Early detection of cancer essential

By James Fuller

``It saved my life,'' says Sandy Gilligan of the routine mammogram which revealed she had breast cancer.

Sitting in the peaceful, homely surroundings of the Breast Cancer Support Service Tauranga Trust, Ms Gilligan encourages other women to take up the free mammograms available to them.

``The Breast Screen Aotearoa programme is fantastic. I can tell you it's saving lives. There are women out there who are going along thinking all is well, just as I did, and then having an abnormal mammogram. But that's positive, it gives you the chance to say `right, we've got to sort this out'. Quite often it can be a benign lump or even a cyst. It's always better to know.''

For Ms Gilligan there had been no prior indication of any problems. Life was progressing normally for the mother-of-two who was screened just before going on a week-long holiday with her sister.

``I got back from holiday and got a phone call at home to ask if I could come back to have a repeat mammogram. The next day I went to see my GP and she said an abnormality had been picked up.''

A second mammogram and ultrasound confirmed the presence of that abnormality. A sample was taken, via core biopsy, and sent to a pathologist.

``A few days later I got the phone call to say I had been diagnosed with breast cancer,'' says the 69-year-old from Otumoetai.

Speaking of the shock of learning she had a life-threatening illness she pauses and looks away before simply saying: `

`It was upsetting.''

Ms Gilligan says she remembers the subsequent sequence of events vividly.

``The first person I called was my sister, who lives here in the Bay. She came over and then I rang my daughter Janine in Auckland and gave her the news. My son Michael was in the South Island on business so Janine rang to tell him. When I spoke to my daughter I was quite calm but I could hear in her voice how upset she was.''

A short time later her son rang.

``He said `Oh mum, I've been dreading this phone call'. I said: `Come on, it's going to be all right. You know me. It's just a bit of a nuisance. We'll sort it out.' I wasn't really feeling like that but I needed to comfort them too.''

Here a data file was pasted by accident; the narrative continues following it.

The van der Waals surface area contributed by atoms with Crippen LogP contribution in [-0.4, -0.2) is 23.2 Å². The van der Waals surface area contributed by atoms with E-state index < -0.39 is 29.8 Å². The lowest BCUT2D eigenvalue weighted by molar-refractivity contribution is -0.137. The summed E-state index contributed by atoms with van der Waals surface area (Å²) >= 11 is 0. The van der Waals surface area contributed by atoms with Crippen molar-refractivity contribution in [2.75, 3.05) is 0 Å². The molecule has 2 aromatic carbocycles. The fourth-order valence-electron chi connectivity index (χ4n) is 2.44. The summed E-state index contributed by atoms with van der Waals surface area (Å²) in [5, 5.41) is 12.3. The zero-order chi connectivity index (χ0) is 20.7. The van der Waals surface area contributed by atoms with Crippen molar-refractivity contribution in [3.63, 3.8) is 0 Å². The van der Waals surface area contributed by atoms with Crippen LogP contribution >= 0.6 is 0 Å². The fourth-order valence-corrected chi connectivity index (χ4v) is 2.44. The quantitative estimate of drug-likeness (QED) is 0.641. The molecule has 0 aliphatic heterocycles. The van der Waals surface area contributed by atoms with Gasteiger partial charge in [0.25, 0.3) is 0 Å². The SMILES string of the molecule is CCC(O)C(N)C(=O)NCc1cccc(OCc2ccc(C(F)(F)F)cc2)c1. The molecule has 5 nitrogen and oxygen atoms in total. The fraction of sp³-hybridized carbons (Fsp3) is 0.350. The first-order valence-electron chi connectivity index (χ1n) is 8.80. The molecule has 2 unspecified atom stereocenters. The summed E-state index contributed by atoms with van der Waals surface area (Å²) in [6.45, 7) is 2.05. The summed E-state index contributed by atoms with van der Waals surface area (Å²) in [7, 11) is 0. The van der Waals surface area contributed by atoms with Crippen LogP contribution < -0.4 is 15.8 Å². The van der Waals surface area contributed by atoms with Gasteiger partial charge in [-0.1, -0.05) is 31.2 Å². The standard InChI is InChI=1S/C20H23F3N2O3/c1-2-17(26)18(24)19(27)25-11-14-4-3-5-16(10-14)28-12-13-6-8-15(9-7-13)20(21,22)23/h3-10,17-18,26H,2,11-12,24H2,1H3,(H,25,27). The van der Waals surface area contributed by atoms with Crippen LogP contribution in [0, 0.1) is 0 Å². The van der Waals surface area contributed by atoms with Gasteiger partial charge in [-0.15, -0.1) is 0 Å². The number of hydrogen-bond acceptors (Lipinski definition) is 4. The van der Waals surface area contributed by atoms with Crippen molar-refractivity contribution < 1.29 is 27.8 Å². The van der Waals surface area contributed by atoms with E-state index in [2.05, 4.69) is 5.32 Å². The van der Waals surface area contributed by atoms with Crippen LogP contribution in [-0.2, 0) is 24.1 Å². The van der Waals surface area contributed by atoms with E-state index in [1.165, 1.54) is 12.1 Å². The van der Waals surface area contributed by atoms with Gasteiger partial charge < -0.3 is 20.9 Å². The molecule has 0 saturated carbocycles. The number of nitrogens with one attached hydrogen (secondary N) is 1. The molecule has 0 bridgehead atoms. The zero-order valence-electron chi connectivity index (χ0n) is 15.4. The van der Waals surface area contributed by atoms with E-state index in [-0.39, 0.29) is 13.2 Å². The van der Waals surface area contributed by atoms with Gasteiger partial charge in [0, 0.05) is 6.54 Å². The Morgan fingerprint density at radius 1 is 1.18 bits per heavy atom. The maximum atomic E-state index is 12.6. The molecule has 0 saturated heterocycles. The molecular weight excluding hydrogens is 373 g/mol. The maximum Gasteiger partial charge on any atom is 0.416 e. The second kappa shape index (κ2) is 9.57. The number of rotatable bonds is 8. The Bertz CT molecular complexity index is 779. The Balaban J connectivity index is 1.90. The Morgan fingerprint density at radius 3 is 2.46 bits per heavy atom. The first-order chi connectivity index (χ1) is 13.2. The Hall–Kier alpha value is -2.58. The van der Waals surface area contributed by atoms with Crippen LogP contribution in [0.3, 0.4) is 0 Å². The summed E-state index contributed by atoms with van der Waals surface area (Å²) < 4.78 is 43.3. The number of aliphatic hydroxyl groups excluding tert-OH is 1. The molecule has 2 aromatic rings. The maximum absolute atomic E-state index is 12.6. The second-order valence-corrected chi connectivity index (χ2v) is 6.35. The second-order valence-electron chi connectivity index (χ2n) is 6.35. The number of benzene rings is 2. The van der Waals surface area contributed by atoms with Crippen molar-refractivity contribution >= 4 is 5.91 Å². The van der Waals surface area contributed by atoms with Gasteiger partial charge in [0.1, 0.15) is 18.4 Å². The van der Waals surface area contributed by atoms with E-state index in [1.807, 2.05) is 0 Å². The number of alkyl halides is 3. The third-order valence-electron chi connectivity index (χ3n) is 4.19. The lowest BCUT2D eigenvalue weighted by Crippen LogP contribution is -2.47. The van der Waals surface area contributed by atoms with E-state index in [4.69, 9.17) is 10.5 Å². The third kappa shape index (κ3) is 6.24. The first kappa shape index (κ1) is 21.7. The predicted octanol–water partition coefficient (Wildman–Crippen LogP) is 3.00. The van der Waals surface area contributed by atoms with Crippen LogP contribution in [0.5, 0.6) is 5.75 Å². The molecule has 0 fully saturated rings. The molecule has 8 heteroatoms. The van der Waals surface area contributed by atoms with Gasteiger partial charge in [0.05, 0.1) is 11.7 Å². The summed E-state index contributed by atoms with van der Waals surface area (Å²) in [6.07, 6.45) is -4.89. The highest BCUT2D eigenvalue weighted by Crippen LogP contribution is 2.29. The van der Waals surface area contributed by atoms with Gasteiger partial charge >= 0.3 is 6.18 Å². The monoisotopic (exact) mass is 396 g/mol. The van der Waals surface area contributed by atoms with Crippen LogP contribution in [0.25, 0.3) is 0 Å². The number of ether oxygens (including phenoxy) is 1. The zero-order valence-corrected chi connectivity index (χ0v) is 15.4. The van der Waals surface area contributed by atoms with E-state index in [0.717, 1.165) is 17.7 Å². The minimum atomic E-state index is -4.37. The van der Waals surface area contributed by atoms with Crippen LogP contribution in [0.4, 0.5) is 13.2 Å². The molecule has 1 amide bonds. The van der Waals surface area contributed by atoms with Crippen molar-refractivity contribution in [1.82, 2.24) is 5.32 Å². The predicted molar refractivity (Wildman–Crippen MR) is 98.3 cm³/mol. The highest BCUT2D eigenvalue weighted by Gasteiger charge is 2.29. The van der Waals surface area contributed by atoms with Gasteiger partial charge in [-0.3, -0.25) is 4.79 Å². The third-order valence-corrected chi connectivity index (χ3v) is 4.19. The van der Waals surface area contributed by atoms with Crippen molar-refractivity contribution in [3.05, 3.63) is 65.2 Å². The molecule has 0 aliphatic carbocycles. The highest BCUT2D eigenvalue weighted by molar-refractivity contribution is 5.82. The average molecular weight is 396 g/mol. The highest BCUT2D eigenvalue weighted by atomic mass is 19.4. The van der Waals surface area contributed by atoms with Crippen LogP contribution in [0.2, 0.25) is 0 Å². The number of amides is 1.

Ms Gilligan was booked to see a surgeon at Tauranga Hospital and, at the meeting, was told she had an infiltrating ductal carcinoma.

``Infiltrating meant it wasn't localised any longer, it was on the move,'' she says. ``We had a really good discussion and he recommended a lumpectomy. There's several procedures you can have to treat the tumours but it depends on the tumour, the size, the location and the patient themselves.''

The operation, the start of what became nearly a year of treatment, was a success.

``They leave you for about six weeks after surgery because you have to heal and be well enough to cope with the next stage, which for me was chemotherapy.''

Ms Gilligan lost her hair during the chemotherapy treatment but it also was successful.

``I then started radiation treatment. You get a simulation day where you meet the radiation oncologist and he takes you through the process. He tells you the area to be treated and you're tattooed on the area. That's so the radiation people know where to treat you.''

Ms Gilligan, who went through her battle with cancer in 2000 when she was 57, was treated in the public health system. During her treatment she spent six weeks at the Lions Cancer Lodge, based in the Waikato Hospital grounds, in Hamilton.

``The lodge, the rooms, the food, the care were all fantastic,'' she says. ``Everyone who looked after me whether it was at Tauranga Hospital or at Waikato were absolutely wonderful. They're really special people.''

Following Ms Gilligan's radiation treatment she was prescribed Tamoxifen for five years.

``You're appointed an oncologist to monitor your progress and I started off with three monthly visits. As time went on and all was well, I went to six monthly and then annual. Now here I am nearly 13 years down the track and all is well.''

Ms Gilligan, who became a trustee of the Breast Cancer Support Service Tauranga Trust in 2001, has yearly mammograms and will do for the rest of her life. She encourages women to take up the free, biennial, mammograms available for 45 to 69-year-olds.

``I encourage women as strongly as I can to have their mammograms done to make sure all is well ... And, if something is picked up and it is breast cancer, early detection gives you a much better chance of being cured and enjoying a long life.''

- Bay of Plenty Times

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